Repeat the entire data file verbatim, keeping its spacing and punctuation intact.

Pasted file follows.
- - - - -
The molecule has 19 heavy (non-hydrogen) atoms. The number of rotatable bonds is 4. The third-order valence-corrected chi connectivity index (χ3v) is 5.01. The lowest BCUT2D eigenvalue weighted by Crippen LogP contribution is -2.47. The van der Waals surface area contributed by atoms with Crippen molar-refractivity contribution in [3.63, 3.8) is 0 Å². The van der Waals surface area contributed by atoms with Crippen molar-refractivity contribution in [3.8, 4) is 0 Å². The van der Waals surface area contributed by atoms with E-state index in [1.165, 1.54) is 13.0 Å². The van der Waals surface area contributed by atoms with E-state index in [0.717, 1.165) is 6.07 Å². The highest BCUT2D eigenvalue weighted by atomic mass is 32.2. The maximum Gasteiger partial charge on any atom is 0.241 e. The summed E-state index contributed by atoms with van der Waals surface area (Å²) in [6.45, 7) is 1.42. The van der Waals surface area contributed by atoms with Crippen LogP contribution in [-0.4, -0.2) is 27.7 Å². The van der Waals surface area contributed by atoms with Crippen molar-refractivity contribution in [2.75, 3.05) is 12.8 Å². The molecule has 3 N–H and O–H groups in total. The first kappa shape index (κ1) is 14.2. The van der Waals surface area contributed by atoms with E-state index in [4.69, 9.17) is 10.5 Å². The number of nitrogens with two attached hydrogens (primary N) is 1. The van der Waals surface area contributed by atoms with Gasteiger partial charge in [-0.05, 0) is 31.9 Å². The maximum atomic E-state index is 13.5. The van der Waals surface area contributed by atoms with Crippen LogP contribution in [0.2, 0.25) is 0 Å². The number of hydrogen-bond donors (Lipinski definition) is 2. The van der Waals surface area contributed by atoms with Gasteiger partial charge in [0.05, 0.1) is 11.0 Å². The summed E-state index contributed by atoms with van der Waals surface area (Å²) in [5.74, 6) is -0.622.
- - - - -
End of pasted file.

The molecule has 19 heavy (non-hydrogen) atoms. The number of rotatable bonds is 4. The third-order valence-corrected chi connectivity index (χ3v) is 5.01. The lowest BCUT2D eigenvalue weighted by Crippen LogP contribution is -2.47. The van der Waals surface area contributed by atoms with Crippen molar-refractivity contribution in [3.63, 3.8) is 0 Å². The van der Waals surface area contributed by atoms with Crippen molar-refractivity contribution in [3.8, 4) is 0 Å². The van der Waals surface area contributed by atoms with E-state index in [1.165, 1.54) is 13.0 Å². The van der Waals surface area contributed by atoms with E-state index in [0.717, 1.165) is 6.07 Å². The highest BCUT2D eigenvalue weighted by atomic mass is 32.2. The maximum Gasteiger partial charge on any atom is 0.241 e. The summed E-state index contributed by atoms with van der Waals surface area (Å²) in [6.45, 7) is 1.42. The van der Waals surface area contributed by atoms with Crippen LogP contribution in [-0.4, -0.2) is 27.7 Å². The van der Waals surface area contributed by atoms with Crippen molar-refractivity contribution in [2.75, 3.05) is 12.8 Å². The molecule has 3 N–H and O–H groups in total. The first kappa shape index (κ1) is 14.2. The van der Waals surface area contributed by atoms with E-state index in [4.69, 9.17) is 10.5 Å². The number of nitrogens with two attached hydrogens (primary N) is 1. The van der Waals surface area contributed by atoms with Gasteiger partial charge in [-0.05, 0) is 31.9 Å². The maximum atomic E-state index is 13.5. The van der Waals surface area contributed by atoms with Crippen LogP contribution in [0.2, 0.25) is 0 Å². The number of hydrogen-bond donors (Lipinski definition) is 2. The van der Waals surface area contributed by atoms with Gasteiger partial charge in [0.05, 0.1) is 11.0 Å². The summed E-state index contributed by atoms with van der Waals surface area (Å²) in [5.74, 6) is -0.622.